I think if you plan in advance the limited availability FP+ and ADRs you will be better off. Those types of things require you to have an idea which parks you will be in on which days, and think generally about where you will be in the park at the time of your FP+ and ADRs. If you get those basics covered, then you can go with the flow with the rest.
I would make sure you have the My Disney Experience App on your phone before you go (so you can book day of fast passes and book/changes ADRs, etc). Also get the Lines App for your phone.
From our experience, the Magic Kingdom fastpasses you really should get in advance are:
Seven Dwarfs Mine Train (60+ days out if possible)
the various princess meet and greets
Enchanted Tales with Belle
Big Thunder Mountain (I assume. It was closed while we were there).
The above list are also the rides to do at rope drop if you do not have fast passes.
We found that scheduling fast passes early in the day worked well for us. Once we used up our 3 pre-booked fast passes, we were able to get same day fast passes for lots of other rides (often immediately available). If you are going at a low crowd time, you may be able to go from fast pass to fast pass from afternoon on. We were often surprised by people waiting in standby lines when that ride was showing immediate fast pass availability and we were using a fast pass we had gotten 5 minutes earlier.
We found the following to be good same day fast pass opportunities:
Pirates of the Caribbean
Under the Sea – Journey of the Little Mermaid
Mad Tea Party
Winnie the Pooh
For Epcot, you have to pick which of the big three signature attractions you will get a fastpass for in advance (Frozen, Soarin, or Test Track), and should have an idea how best to minimize wait times for the remaining two attractions, assuming you want to do them all.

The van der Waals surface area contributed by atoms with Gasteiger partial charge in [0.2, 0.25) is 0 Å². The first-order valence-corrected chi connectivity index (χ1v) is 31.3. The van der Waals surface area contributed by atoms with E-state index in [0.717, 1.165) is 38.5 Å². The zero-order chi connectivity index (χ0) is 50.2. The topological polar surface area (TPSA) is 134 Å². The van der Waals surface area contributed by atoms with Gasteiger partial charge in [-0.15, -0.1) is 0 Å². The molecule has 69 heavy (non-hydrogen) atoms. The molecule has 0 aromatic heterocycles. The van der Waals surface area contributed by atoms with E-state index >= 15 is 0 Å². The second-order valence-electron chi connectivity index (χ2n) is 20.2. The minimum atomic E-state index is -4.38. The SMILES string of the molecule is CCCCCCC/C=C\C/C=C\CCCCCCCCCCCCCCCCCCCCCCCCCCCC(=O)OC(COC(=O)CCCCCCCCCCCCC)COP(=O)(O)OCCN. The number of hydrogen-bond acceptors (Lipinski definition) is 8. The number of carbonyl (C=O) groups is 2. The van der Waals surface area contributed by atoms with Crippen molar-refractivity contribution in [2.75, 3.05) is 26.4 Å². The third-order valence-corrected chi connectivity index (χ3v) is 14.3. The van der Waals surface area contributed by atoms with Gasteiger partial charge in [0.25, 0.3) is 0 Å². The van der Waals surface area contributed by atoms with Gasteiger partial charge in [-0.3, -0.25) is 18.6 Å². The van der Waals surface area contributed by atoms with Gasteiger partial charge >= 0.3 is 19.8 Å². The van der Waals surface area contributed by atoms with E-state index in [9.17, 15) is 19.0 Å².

As for ADRs, if you have any must dos, then definitely get those in advance to ensure availability at the time you want, especially if they are at hard to get places, like Be Our Guest, Ohana, character meals, etc. I think advance reservations helps make your trip smoother since you can be assured that you have the time you want at a restaurant in or near the park you will be in. But if you are not picky about time or place, you can probably find lots of availability at the last minute, since people cancel reservations all the time. And there are good quick service options that may be preferable to you for the flexibility they offer (We liked Columbia Harbor House at MK, and Flametree Barbeque and the samosa truck at Animal Kingdom)
Another thing to think about in advance are show times. Hollywood Studios was difficult for us to plan since we wanted to sign up for Jedi training, and our itinerary was very heavy on shows that had set times. It would be good to at least have a rough sense of what is possible in advance.
If you are completely unfamiliar with some of the parks, then I’d recommend at least reading about the attractions and shows so you have an idea what interests you in advance.
I’d also recommend looking at park maps in advance, so you have an idea where things are. I found myself very confused by Epcot Future world, for example, and how to best cross over from one side of Future World to the other side. The layout of Hollywood studios also confused me. The MDE app does give you walking directions inside the park, so that is helpful.